Basic film developing and printing workshop in Dallas Oct.12, 2013
After a successful workshop last year with participants from an online mostly digital forum, they asked for another, so October 12 has been scheduled. There is a possibility that it will overbook, so Oct 19 is the date for a possible second go at it.
Update: this workshop did not happen.
I had the idea for a workshop for a long time, and it just so happened that a fellow who runs one of these online “Meetup.com” groups for photographers (99 44/100 % digital) was interested in a workshop, so he set it up for me last year through his group.
I designed the workshop for 4-6 people. I had 5 attend last year and I also had a friend assist me, so that we had 7 people in my darkroom. It wasn’t crowded so much, but did present restricted sight lines sometimes and an excess of body heat. It seemed to go well enough, however - (see the thread linked above) When I scheduled the same thing for this year, I limited it to 4 and no assistant.
I spent the first hour or so talking about what the basics were in the way of gear and facilities to develop and print black and white. I went from the bare minimum through the fully equipped darkroom, including some “luxury items” (not needed, but nice to have). Then I developed some film, talking the group through each step. In the afternoon, I did essentially the same thing for printing, with a succession of more and different problems to solve. Nothing real exotic, just test strips, grade selection, dodging and burning, etc.
I had handouts for each participant, which consisted of my own notes, and the basic outlines of processing and printing from the Ilford website. I freely copied and used their text and graphics – but I emphasized to everyone where it came from and how they could access it themselves. I felt no need to re-invent the wheel by writing my own instructions from scratch, when Ilford has done a good job. I DID make some editorial changes – for instance, I told them NOT to use a film squeegee, even though Ilford says to. It just helped to have an outline, text and illustrations in their hand as we did things. A few took notes!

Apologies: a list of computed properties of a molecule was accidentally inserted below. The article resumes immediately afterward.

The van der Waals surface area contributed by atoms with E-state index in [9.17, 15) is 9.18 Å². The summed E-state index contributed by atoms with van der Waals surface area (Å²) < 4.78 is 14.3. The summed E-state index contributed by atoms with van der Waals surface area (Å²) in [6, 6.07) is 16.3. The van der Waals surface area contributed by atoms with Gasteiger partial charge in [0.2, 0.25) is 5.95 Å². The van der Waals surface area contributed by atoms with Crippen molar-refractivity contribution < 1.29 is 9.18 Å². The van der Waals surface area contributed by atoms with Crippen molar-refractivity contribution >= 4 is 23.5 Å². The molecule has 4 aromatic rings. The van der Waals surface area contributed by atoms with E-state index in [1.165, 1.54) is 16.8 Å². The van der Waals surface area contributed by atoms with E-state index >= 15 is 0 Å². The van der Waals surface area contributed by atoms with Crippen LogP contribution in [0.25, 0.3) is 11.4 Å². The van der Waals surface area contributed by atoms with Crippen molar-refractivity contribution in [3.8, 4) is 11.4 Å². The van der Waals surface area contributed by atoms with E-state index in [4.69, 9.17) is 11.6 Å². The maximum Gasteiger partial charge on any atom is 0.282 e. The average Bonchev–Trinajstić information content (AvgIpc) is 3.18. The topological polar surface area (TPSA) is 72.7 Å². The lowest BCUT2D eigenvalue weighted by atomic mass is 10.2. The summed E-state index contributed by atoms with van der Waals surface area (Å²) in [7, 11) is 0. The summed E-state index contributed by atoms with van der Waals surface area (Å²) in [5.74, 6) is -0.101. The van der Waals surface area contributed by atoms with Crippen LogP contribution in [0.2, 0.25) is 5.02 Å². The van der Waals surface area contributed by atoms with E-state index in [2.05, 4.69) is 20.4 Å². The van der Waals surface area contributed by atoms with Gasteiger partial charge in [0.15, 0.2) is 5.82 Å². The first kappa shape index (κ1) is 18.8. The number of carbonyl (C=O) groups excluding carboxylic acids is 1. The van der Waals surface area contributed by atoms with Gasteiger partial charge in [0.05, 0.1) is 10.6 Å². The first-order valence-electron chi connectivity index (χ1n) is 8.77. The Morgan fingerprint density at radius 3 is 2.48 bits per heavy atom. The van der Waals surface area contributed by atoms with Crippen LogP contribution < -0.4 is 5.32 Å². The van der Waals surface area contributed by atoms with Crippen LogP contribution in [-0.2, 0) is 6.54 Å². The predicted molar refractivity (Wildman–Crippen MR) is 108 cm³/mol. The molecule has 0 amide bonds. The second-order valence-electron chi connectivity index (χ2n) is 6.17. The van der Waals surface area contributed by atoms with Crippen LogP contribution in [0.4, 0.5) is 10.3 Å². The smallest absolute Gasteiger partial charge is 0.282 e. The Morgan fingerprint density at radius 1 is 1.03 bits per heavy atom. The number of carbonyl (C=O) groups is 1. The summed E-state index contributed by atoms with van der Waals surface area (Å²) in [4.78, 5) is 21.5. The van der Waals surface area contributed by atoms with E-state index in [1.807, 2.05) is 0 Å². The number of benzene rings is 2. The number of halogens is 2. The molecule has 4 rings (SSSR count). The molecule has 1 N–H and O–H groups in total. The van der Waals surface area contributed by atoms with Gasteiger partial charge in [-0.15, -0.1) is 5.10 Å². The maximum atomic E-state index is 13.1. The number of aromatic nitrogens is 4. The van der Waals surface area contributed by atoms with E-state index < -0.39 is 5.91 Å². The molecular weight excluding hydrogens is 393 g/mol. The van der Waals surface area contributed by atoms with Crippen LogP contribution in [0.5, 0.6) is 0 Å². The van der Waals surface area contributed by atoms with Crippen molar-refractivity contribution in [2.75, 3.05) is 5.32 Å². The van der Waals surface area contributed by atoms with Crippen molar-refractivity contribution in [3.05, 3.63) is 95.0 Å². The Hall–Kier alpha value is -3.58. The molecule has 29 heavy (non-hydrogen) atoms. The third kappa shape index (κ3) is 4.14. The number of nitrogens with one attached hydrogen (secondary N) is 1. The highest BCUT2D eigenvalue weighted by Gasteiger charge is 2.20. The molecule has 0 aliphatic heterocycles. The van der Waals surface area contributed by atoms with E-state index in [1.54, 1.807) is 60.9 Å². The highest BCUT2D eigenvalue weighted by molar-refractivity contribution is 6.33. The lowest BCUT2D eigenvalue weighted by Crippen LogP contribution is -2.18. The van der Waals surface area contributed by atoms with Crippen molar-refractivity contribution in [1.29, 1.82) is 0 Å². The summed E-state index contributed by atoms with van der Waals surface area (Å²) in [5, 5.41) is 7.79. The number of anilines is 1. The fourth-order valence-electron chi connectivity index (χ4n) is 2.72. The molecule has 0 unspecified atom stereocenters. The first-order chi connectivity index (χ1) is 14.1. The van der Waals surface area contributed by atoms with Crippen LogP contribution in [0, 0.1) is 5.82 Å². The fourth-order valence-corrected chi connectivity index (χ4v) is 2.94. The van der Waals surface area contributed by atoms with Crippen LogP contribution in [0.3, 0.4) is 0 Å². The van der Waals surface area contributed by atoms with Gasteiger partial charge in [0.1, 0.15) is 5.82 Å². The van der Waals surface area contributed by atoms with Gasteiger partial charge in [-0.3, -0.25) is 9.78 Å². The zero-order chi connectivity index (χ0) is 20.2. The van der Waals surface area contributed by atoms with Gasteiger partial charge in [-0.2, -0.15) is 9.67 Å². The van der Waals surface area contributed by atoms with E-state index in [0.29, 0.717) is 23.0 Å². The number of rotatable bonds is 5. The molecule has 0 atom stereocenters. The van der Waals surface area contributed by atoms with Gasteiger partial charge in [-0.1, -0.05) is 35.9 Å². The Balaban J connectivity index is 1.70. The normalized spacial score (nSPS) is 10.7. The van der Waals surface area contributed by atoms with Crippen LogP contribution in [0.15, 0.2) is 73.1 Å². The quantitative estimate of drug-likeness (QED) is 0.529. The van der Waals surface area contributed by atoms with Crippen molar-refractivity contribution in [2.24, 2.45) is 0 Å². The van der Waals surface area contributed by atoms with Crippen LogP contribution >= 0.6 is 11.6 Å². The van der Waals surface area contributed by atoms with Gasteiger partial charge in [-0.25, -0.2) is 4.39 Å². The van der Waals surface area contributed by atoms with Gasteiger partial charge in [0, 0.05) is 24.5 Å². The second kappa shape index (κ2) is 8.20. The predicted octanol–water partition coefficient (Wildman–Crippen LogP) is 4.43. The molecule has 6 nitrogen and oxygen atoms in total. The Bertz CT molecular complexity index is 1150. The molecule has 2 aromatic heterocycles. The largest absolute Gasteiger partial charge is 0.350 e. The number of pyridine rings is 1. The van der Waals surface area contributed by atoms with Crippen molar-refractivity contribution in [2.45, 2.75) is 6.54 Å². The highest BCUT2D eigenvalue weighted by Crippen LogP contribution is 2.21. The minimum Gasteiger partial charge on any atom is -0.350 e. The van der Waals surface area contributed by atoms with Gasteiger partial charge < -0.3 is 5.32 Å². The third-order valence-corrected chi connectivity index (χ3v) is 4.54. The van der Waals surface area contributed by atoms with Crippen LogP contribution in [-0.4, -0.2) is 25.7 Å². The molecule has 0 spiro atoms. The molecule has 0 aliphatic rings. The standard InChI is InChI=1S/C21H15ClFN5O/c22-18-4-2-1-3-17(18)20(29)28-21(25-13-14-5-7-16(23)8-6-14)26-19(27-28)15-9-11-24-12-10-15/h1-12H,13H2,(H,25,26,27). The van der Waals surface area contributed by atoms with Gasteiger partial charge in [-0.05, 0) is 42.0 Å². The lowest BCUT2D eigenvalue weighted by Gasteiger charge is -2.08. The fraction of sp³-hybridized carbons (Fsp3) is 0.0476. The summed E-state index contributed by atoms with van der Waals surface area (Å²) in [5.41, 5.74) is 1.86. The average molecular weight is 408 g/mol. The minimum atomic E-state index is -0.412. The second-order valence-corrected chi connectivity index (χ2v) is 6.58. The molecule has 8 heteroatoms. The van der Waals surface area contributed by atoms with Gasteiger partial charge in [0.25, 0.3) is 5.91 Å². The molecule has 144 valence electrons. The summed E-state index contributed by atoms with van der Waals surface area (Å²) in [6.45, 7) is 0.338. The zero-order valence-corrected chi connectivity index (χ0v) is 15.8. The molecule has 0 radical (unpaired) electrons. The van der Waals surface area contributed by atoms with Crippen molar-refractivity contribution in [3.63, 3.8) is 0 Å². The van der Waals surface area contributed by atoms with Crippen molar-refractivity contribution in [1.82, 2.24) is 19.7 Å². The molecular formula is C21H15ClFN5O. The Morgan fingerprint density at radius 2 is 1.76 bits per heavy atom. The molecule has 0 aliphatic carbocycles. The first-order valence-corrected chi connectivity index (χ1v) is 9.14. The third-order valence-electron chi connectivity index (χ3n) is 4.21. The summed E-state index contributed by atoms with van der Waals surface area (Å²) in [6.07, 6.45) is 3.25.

As for its success: well, that depends. I did not really reach the audience that I had envisioned. Four of the five who paid for the class had already done darkroom work, and I really did not have the class designed for them. I’m sure a couple of them learned some printing tricks, but the film developing portion probably bored them to death. Only the fifth participant was a total beginner, and she was intimidated by all the testosterone in the room from the other 4 (men) trying to show off how much they already knew.
There are some other online “film” groups in North Texas, but when they’ve mentioned doing some type of workshop, I always call their hand and it has yet to go anywhere. It’s mostly hipsters who think in terms of internet and Youtube. Their idea of a workshop is that it should only last an hour and be free! Mine is all day and costs $40-50.
The same guy who set this up last year contacted me and we set a date to do it again earlier this month. (hence, this thread announcement) He said that he had several people interested, but then only one signed up and we called it off.
I think there is a market for this, but I have yet to tap into the right “marketing”. Online groups of dslr owners and/or millennials who have been given their grandparents’ film cameras are not the market. However, if one has been asked to do this by the right number of the right people, then there is no reason why it cannot succeed. I hope to try it again in a different context.